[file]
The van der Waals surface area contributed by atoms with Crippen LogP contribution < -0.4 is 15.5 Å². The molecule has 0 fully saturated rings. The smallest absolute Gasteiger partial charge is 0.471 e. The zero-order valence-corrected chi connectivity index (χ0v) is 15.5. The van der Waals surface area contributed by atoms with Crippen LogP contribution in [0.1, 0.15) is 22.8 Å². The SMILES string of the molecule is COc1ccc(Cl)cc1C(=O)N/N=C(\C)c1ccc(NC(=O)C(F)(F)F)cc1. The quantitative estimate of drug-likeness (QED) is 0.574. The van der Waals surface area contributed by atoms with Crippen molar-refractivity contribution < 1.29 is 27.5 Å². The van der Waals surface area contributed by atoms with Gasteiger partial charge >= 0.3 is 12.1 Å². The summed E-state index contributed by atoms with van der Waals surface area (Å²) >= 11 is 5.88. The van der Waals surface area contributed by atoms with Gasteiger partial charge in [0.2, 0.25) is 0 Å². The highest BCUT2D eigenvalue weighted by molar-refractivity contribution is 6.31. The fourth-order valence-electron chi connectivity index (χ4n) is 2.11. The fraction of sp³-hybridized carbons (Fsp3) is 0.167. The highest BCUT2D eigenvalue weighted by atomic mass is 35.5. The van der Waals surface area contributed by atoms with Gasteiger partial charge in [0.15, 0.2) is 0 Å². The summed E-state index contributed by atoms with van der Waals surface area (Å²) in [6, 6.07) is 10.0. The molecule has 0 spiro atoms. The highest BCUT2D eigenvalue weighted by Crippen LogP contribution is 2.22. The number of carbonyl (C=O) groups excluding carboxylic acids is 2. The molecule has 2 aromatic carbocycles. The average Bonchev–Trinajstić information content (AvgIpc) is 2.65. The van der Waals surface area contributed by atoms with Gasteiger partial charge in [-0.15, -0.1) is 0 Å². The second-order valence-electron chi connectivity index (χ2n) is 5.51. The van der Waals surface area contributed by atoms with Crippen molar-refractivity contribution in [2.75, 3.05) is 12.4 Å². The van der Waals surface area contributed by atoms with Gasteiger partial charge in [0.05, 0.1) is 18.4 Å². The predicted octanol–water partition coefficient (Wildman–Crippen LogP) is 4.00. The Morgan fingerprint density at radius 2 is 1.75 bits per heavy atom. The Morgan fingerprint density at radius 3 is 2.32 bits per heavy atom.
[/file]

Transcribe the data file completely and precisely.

The van der Waals surface area contributed by atoms with Crippen LogP contribution < -0.4 is 15.5 Å². The molecule has 0 fully saturated rings. The smallest absolute Gasteiger partial charge is 0.471 e. The zero-order valence-corrected chi connectivity index (χ0v) is 15.5. The van der Waals surface area contributed by atoms with Crippen LogP contribution in [0.1, 0.15) is 22.8 Å². The SMILES string of the molecule is COc1ccc(Cl)cc1C(=O)N/N=C(\C)c1ccc(NC(=O)C(F)(F)F)cc1. The quantitative estimate of drug-likeness (QED) is 0.574. The van der Waals surface area contributed by atoms with Crippen molar-refractivity contribution < 1.29 is 27.5 Å². The van der Waals surface area contributed by atoms with Gasteiger partial charge >= 0.3 is 12.1 Å². The summed E-state index contributed by atoms with van der Waals surface area (Å²) >= 11 is 5.88. The van der Waals surface area contributed by atoms with Gasteiger partial charge in [0.2, 0.25) is 0 Å². The highest BCUT2D eigenvalue weighted by molar-refractivity contribution is 6.31. The fourth-order valence-electron chi connectivity index (χ4n) is 2.11. The fraction of sp³-hybridized carbons (Fsp3) is 0.167. The highest BCUT2D eigenvalue weighted by atomic mass is 35.5. The van der Waals surface area contributed by atoms with Gasteiger partial charge in [0.15, 0.2) is 0 Å². The summed E-state index contributed by atoms with van der Waals surface area (Å²) in [6, 6.07) is 10.0. The molecule has 0 spiro atoms. The highest BCUT2D eigenvalue weighted by Crippen LogP contribution is 2.22. The number of carbonyl (C=O) groups excluding carboxylic acids is 2. The molecule has 2 aromatic carbocycles. The average Bonchev–Trinajstić information content (AvgIpc) is 2.65. The van der Waals surface area contributed by atoms with Gasteiger partial charge in [-0.15, -0.1) is 0 Å². The second-order valence-electron chi connectivity index (χ2n) is 5.51. The van der Waals surface area contributed by atoms with Crippen molar-refractivity contribution in [2.75, 3.05) is 12.4 Å². The van der Waals surface area contributed by atoms with Gasteiger partial charge in [0.05, 0.1) is 18.4 Å². The predicted octanol–water partition coefficient (Wildman–Crippen LogP) is 4.00. The Morgan fingerprint density at radius 2 is 1.75 bits per heavy atom. The Morgan fingerprint density at radius 3 is 2.32 bits per heavy atom.